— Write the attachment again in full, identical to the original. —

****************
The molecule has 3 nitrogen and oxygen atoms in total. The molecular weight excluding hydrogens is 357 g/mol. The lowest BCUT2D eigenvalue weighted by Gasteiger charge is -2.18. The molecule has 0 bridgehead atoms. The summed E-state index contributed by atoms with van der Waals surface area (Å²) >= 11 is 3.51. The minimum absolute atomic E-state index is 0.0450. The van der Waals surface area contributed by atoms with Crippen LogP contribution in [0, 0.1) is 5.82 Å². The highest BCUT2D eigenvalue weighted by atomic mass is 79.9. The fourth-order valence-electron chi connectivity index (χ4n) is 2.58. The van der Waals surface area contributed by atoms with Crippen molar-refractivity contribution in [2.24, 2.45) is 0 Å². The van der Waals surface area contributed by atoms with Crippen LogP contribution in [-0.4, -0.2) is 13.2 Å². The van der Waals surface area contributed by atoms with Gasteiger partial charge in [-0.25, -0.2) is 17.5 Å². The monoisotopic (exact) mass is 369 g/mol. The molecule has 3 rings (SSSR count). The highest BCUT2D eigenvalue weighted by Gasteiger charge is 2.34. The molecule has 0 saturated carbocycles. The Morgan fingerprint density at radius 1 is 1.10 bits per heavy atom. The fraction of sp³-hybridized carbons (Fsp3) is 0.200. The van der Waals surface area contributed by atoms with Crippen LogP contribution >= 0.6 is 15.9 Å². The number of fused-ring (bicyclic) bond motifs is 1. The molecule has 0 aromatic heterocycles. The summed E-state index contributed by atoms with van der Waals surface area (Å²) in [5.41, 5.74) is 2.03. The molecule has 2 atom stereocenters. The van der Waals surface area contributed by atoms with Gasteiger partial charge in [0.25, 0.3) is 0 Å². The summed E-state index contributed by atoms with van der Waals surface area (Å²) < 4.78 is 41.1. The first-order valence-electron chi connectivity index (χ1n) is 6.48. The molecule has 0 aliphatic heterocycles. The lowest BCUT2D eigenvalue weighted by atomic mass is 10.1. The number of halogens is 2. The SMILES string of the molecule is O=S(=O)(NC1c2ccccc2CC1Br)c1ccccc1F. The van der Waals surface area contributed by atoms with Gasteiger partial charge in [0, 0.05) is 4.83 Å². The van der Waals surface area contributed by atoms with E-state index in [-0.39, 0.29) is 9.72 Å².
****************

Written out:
The molecule has 3 nitrogen and oxygen atoms in total. The molecular weight excluding hydrogens is 357 g/mol. The lowest BCUT2D eigenvalue weighted by Gasteiger charge is -2.18. The molecule has 0 bridgehead atoms. The summed E-state index contributed by atoms with van der Waals surface area (Å²) >= 11 is 3.51. The minimum absolute atomic E-state index is 0.0450. The van der Waals surface area contributed by atoms with Crippen LogP contribution in [0, 0.1) is 5.82 Å². The highest BCUT2D eigenvalue weighted by atomic mass is 79.9. The fourth-order valence-electron chi connectivity index (χ4n) is 2.58. The van der Waals surface area contributed by atoms with Crippen molar-refractivity contribution in [2.24, 2.45) is 0 Å². The van der Waals surface area contributed by atoms with Crippen LogP contribution in [-0.4, -0.2) is 13.2 Å². The van der Waals surface area contributed by atoms with Gasteiger partial charge in [-0.25, -0.2) is 17.5 Å². The monoisotopic (exact) mass is 369 g/mol. The molecule has 3 rings (SSSR count). The highest BCUT2D eigenvalue weighted by Gasteiger charge is 2.34. The molecule has 0 saturated carbocycles. The Morgan fingerprint density at radius 1 is 1.10 bits per heavy atom. The fraction of sp³-hybridized carbons (Fsp3) is 0.200. The van der Waals surface area contributed by atoms with Crippen LogP contribution >= 0.6 is 15.9 Å². The number of fused-ring (bicyclic) bond motifs is 1. The molecule has 0 aromatic heterocycles. The summed E-state index contributed by atoms with van der Waals surface area (Å²) in [5.41, 5.74) is 2.03. The molecule has 2 atom stereocenters. The van der Waals surface area contributed by atoms with Gasteiger partial charge in [0.25, 0.3) is 0 Å². The summed E-state index contributed by atoms with van der Waals surface area (Å²) < 4.78 is 41.1. The first-order valence-electron chi connectivity index (χ1n) is 6.48. The molecule has 0 aliphatic heterocycles. The lowest BCUT2D eigenvalue weighted by atomic mass is 10.1. The number of halogens is 2. The SMILES string of the molecule is O=S(=O)(NC1c2ccccc2CC1Br)c1ccccc1F. The van der Waals surface area contributed by atoms with Gasteiger partial charge in [0, 0.05) is 4.83 Å². The van der Waals surface area contributed by atoms with E-state index in [-0.39, 0.29) is 9.72 Å².